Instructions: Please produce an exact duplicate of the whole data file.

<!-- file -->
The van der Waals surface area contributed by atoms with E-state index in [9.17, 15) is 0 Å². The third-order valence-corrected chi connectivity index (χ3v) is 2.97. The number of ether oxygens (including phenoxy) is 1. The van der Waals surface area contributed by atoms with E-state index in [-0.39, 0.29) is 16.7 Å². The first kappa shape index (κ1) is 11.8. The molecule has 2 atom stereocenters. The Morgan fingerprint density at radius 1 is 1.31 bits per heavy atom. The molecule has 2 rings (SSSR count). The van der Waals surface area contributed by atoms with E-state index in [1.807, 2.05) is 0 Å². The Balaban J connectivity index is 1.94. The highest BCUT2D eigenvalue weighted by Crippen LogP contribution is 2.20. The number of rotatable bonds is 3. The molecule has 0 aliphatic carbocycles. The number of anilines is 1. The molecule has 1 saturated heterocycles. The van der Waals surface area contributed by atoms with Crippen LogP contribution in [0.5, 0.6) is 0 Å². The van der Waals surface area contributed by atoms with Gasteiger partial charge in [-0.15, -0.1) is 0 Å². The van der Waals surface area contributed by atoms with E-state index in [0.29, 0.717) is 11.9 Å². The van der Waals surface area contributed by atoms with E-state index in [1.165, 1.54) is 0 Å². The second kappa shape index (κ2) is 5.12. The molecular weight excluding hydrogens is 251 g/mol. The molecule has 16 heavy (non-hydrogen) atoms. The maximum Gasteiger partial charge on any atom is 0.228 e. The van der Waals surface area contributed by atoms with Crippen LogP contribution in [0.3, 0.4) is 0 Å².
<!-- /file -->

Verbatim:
The van der Waals surface area contributed by atoms with E-state index in [9.17, 15) is 0 Å². The third-order valence-corrected chi connectivity index (χ3v) is 2.97. The number of ether oxygens (including phenoxy) is 1. The van der Waals surface area contributed by atoms with E-state index in [-0.39, 0.29) is 16.7 Å². The first kappa shape index (κ1) is 11.8. The molecule has 2 atom stereocenters. The Morgan fingerprint density at radius 1 is 1.31 bits per heavy atom. The molecule has 2 rings (SSSR count). The van der Waals surface area contributed by atoms with E-state index in [1.807, 2.05) is 0 Å². The Balaban J connectivity index is 1.94. The highest BCUT2D eigenvalue weighted by Crippen LogP contribution is 2.20. The number of rotatable bonds is 3. The molecule has 0 aliphatic carbocycles. The number of anilines is 1. The molecule has 1 saturated heterocycles. The van der Waals surface area contributed by atoms with Crippen LogP contribution in [0.5, 0.6) is 0 Å². The van der Waals surface area contributed by atoms with Gasteiger partial charge in [-0.15, -0.1) is 0 Å². The van der Waals surface area contributed by atoms with E-state index in [0.29, 0.717) is 11.9 Å². The van der Waals surface area contributed by atoms with E-state index in [1.165, 1.54) is 0 Å². The second kappa shape index (κ2) is 5.12. The molecular weight excluding hydrogens is 251 g/mol. The molecule has 16 heavy (non-hydrogen) atoms. The maximum Gasteiger partial charge on any atom is 0.228 e. The van der Waals surface area contributed by atoms with Crippen LogP contribution in [0.3, 0.4) is 0 Å².